Grade I-listed buildings are deemed to be “of exceptional interest” with only 2.5 per cent of all listed buildings given this level of protection.
The Sainsbury Wing is one of the most recent buildings to be Grade I-listed, and critic Pearman questioned the validity of the system if large-scale alterations are permitted.
“There is a general issue at stake here, and this impacts on all the best buildings we have – if a Grade I-listed building can be knocked about in this way, then what does the listing system mean?” he asked. “
“Does it offer any real protection at all?” he continued. “In my view, it should be the duty of the planning authorities to refuse this application on those grounds alone.”
The extension is a well-known postmodern building. Photo courtesy of the National Gallery
The Twentieth Century Society also asked whether alterations of this scope would be permitted to some of the more historic buildings that are Grade I-listed.
“It’s amongst the most historically and architecturally significant buildings in England constructed in the past 40 years,” said Croft.
“We want future generations to be able to visit the National Gallery and see a world-class work of postmodern architecture, as well as a stunning collection of international art,” she continued. “It’s hard to imagine any Grade I-listed building of an earlier period – let alone that of a national institution – being subjected to such treatment.”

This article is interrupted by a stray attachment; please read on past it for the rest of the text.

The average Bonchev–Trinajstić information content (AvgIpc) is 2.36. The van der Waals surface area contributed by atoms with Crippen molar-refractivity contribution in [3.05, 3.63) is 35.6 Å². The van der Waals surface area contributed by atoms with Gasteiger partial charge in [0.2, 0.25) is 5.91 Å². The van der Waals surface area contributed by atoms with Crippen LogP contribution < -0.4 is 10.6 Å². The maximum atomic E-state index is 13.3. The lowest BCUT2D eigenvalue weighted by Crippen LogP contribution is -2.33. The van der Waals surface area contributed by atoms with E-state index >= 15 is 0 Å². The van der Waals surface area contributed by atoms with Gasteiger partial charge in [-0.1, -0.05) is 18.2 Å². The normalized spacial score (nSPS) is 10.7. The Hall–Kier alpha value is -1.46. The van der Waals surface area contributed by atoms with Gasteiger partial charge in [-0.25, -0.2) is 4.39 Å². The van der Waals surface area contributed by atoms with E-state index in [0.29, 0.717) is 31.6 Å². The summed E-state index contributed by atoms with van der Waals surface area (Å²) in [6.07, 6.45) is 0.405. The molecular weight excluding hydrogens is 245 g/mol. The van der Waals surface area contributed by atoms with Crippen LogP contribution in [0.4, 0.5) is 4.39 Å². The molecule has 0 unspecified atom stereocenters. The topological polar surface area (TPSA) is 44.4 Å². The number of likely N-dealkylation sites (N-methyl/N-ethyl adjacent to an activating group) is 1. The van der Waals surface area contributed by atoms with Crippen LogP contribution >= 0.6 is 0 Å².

“It’s loved and loathed in equal measures”
The Sainsbury Wing has a controversial history. The Venturi Scott Brown building was the winner of the second competition for the site after the initial contest was abandoned following an intervention by King Charles III.
King Charles III, who was then Prince Charles, infamously called the original winning design by Ahrends, Burton, and Koralek a “monstrous carbuncle”.
“It’s loved and loathed in equal measures but that’s what’s brilliant about it,” said Griffiths. “Whether you love it or hate it, it’s a totally unique building, unlike any other in the UK or the world.”
“It has been stimulating heated debate about architecture in the UK for the whole of its existence, from the time the 1990s when only we at FAT and a handful of others appreciated it, to the present when the reputations of Denise Scott Brown and Robert Venturi have correctly been rehabilitated,” he continued.
Despite its controversial history, the building is seen as a significant work of postmodern architecture with the American Institute of Architects bestowing its 25 Year Award upon the building in 2019.
The images are courtesy of Selldorf Architects, unless otherwise stated.